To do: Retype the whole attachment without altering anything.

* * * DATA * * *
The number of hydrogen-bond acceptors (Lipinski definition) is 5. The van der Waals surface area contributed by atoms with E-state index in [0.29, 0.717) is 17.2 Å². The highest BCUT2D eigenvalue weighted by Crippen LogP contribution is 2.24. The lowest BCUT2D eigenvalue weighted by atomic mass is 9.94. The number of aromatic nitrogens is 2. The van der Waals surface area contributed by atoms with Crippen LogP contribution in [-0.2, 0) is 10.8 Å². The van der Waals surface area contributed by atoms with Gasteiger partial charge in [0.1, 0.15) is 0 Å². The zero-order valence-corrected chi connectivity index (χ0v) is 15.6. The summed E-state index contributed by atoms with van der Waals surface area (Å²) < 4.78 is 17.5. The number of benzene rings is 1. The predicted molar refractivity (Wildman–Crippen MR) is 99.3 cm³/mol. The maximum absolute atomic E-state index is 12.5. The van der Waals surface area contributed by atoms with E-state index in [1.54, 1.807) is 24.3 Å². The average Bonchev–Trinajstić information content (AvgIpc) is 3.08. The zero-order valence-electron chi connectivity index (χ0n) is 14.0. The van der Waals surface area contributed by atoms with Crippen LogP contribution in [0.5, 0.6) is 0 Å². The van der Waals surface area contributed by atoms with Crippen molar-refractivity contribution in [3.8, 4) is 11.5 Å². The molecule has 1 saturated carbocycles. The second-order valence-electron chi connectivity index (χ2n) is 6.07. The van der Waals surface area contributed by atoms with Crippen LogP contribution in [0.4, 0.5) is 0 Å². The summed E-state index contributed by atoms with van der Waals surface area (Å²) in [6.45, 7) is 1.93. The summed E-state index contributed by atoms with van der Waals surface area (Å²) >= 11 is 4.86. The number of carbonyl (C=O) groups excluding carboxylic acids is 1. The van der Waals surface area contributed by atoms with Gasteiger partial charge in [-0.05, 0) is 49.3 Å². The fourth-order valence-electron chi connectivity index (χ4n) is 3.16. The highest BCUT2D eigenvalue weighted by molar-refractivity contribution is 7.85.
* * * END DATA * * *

The number of hydrogen-bond acceptors (Lipinski definition) is 5. The van der Waals surface area contributed by atoms with E-state index in [0.29, 0.717) is 17.2 Å². The highest BCUT2D eigenvalue weighted by Crippen LogP contribution is 2.24. The lowest BCUT2D eigenvalue weighted by atomic mass is 9.94. The number of aromatic nitrogens is 2. The van der Waals surface area contributed by atoms with Crippen LogP contribution in [-0.2, 0) is 10.8 Å². The van der Waals surface area contributed by atoms with Gasteiger partial charge in [0.1, 0.15) is 0 Å². The zero-order valence-corrected chi connectivity index (χ0v) is 15.6. The summed E-state index contributed by atoms with van der Waals surface area (Å²) < 4.78 is 17.5. The number of benzene rings is 1. The predicted molar refractivity (Wildman–Crippen MR) is 99.3 cm³/mol. The maximum absolute atomic E-state index is 12.5. The van der Waals surface area contributed by atoms with E-state index in [1.54, 1.807) is 24.3 Å². The average Bonchev–Trinajstić information content (AvgIpc) is 3.08. The zero-order valence-electron chi connectivity index (χ0n) is 14.0. The van der Waals surface area contributed by atoms with Crippen LogP contribution in [0.5, 0.6) is 0 Å². The van der Waals surface area contributed by atoms with Crippen molar-refractivity contribution in [3.8, 4) is 11.5 Å². The molecule has 1 saturated carbocycles. The second-order valence-electron chi connectivity index (χ2n) is 6.07. The van der Waals surface area contributed by atoms with Crippen LogP contribution in [0.4, 0.5) is 0 Å². The summed E-state index contributed by atoms with van der Waals surface area (Å²) in [6.45, 7) is 1.93. The summed E-state index contributed by atoms with van der Waals surface area (Å²) >= 11 is 4.86. The number of carbonyl (C=O) groups excluding carboxylic acids is 1. The van der Waals surface area contributed by atoms with Gasteiger partial charge in [-0.05, 0) is 49.3 Å². The fourth-order valence-electron chi connectivity index (χ4n) is 3.16. The highest BCUT2D eigenvalue weighted by molar-refractivity contribution is 7.85.